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Home > Sports > Euro 2008 > Report

Turkey so near but Germany triumph

Paul Radford in Vienna | June 26, 2008 11:00 IST

Turkey flirted with unlikely glory but in the end it was Germany [Images], as usual, who battled into another major final with a thrilling last-gasp 3-2 victory in Basel on Wednesday at Euro 2008 [Images].

Germany started as hot favourites against a Turkish side depleted by suspensions and injuries but mostly looked second best in the most exciting match of the tournament so far.

In the end, after a game which had every twist and turn imaginable, Germany grabbed a last-minute winner through fullback Philipp Lahm after Turkey looked to have forced the match into extra time with a late goal themselves.

Some of the thrills were lost on television audiences as a storm in Vienna cut the signal from the tournament's International Broadcasting Centre in the Austrian capital, blacking out screens during and at the end of the second half.

In Vienna, where Thursday's second semi-final between Russia [Images] and Spain will be played at the Ernst Happel stadium, thousands of fans were evacuated from public viewing areas because of the storm.

Germany, who had also won their quarter-final 3-2 versus Portugal, said they would not be complacent against the Turkish underdogs but showed every sign of falling right into that trap.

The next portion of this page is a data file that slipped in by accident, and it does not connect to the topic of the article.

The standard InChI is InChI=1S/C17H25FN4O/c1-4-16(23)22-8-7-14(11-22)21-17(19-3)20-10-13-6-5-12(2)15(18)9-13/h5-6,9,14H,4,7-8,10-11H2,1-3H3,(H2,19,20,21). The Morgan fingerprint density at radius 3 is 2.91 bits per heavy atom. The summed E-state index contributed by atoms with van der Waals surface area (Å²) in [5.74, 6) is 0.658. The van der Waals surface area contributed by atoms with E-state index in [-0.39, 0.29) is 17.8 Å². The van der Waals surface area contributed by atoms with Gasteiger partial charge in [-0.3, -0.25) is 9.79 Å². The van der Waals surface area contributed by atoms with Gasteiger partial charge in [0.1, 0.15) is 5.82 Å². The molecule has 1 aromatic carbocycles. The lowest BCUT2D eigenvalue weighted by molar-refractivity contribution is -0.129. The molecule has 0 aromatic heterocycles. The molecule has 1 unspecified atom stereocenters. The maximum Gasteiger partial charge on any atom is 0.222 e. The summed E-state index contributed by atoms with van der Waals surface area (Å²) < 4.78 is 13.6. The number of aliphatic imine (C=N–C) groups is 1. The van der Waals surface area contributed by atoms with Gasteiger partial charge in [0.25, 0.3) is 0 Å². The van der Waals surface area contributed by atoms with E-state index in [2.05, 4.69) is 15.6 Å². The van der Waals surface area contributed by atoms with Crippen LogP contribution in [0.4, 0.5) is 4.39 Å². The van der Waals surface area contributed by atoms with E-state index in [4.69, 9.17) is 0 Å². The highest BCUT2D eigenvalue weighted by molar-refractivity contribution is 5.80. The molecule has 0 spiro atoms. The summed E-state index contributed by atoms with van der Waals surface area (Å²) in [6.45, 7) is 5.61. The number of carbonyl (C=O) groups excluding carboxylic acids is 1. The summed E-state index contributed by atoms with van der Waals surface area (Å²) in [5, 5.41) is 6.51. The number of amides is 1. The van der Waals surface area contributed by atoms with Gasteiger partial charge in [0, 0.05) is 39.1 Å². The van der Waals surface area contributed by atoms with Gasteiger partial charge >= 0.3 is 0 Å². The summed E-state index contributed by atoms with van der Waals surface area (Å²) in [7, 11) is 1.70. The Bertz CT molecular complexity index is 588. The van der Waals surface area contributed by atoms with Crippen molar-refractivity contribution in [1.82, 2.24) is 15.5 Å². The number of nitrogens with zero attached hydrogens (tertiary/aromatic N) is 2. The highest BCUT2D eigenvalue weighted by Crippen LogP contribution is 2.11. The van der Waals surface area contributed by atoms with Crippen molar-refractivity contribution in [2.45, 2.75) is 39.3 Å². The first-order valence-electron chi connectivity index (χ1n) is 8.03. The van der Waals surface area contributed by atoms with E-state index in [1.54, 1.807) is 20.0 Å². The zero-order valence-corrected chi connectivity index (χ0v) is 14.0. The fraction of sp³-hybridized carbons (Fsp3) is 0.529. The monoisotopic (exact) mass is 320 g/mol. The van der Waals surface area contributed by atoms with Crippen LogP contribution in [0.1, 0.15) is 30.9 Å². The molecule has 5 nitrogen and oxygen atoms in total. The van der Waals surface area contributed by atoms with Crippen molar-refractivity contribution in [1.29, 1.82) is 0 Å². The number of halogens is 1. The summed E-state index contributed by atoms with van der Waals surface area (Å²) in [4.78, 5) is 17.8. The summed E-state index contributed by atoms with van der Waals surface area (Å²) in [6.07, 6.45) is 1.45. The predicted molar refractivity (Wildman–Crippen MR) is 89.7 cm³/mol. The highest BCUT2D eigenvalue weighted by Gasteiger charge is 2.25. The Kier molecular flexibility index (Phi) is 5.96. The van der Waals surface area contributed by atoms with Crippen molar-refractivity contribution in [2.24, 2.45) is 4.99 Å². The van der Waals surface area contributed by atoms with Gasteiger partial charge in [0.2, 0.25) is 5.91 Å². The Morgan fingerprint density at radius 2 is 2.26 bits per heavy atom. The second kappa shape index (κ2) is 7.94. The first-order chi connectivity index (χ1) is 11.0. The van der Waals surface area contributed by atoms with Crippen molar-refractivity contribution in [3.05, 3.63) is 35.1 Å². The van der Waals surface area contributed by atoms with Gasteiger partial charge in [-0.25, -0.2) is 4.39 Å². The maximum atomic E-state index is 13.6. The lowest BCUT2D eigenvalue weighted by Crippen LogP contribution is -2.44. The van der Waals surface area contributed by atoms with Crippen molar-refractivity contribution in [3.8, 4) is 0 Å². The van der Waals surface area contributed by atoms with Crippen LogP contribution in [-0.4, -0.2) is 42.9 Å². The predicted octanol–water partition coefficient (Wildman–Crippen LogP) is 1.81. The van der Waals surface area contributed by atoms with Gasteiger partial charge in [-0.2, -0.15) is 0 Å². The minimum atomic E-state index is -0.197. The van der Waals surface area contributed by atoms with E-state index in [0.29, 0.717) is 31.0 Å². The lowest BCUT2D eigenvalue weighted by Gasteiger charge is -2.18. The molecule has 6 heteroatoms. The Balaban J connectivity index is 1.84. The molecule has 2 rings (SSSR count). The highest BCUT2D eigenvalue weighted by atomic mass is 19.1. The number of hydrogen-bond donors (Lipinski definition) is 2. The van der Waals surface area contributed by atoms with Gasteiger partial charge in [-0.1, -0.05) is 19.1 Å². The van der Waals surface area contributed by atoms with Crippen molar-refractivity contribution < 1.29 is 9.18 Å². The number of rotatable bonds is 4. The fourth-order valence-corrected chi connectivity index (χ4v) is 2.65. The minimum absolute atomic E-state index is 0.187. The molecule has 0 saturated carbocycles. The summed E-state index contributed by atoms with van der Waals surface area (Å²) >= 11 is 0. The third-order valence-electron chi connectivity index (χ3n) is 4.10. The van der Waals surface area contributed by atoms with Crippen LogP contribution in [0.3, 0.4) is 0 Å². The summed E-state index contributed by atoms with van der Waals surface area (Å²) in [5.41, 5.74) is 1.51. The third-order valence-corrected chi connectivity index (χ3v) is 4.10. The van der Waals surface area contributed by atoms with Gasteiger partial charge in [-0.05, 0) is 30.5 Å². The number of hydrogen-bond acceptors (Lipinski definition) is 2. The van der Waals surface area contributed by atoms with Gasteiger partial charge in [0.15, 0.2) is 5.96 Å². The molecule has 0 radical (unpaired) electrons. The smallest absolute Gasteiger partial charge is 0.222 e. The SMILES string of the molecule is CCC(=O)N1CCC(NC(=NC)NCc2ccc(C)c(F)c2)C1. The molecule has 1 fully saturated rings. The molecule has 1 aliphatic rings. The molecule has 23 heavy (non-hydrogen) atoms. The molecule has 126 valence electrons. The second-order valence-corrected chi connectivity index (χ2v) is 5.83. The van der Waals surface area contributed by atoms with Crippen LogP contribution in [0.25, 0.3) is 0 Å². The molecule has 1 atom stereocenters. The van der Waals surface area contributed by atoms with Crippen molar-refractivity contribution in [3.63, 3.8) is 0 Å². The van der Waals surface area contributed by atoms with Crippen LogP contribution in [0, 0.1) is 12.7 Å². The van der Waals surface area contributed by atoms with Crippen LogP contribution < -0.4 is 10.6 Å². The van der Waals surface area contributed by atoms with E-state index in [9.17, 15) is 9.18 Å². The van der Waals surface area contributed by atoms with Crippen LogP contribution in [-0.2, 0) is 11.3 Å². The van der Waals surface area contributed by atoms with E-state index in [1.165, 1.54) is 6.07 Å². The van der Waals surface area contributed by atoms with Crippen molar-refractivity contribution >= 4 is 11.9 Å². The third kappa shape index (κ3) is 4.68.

The Turks dominated the early play and took a well-deserved lead in the 22nd minute after Kazim Kazim had struck the bar for the second time.

This time Ugur Boral was on hand to turn in the rebound with German goalkeeper Jens Lehmann haplessly scrambling to clear with first his leg then his hand.

Germany levelled against the run of play just four minutes later with one of the best goals of the tournament, Bastian Schweinsteiger neatly flicking home a Lukas Podolski cross.


But the real drama was reserved for the closing minutes.

Germany seemed to have scored the winner in the 79th when Turkish keeper Rustu Recber rashly came out of his goal and failed to deal with a cross, leaving Miroslav Klose [Images] to head into an empty net.

But the plucky Turks were not done yet. Semih Senturk, scorer of the sensational last-minute equaliser against Croatia in the quarter-final, netted again four minutes from time with a close range effort.

The match was heading for extra time when Lahm popped up in the Turkish box and smashed the ball home to the huge relief of his team.

"It was one of most beautiful moments in my life, getting into the final," he said. "We missed that at the [2006] World Cup. Today it worked out."

Turkey, who had 20 shots to Germany's nine, at times had observers wondering whether they were not going to repeat Greece's unlikely triumph at Euro 2004 in Portugal.

Russia, another outsider who have done better than many expected, prepared for their clash with Spain by focusing on the match and ignoring transfer rumours surrounding their players.

Their Dutch coach Guus Hiddink said his players, almost all with Russian clubs, are keeping their feet on the ground.

"Maybe they get calls that I don't want but I can't control that," he said. "But...they are very stable and they love to play football. It doesn't distract them."

Spain did have a distraction with Turkish club Fenerbahce announcing they had reached agreement with their national team coach Luis Aragones to take over in Istanbul next season.

But Aragones said he is bewildered by the announcement made earlier in the day and that he had signed nothing.

Complete Coverage: Euro 2008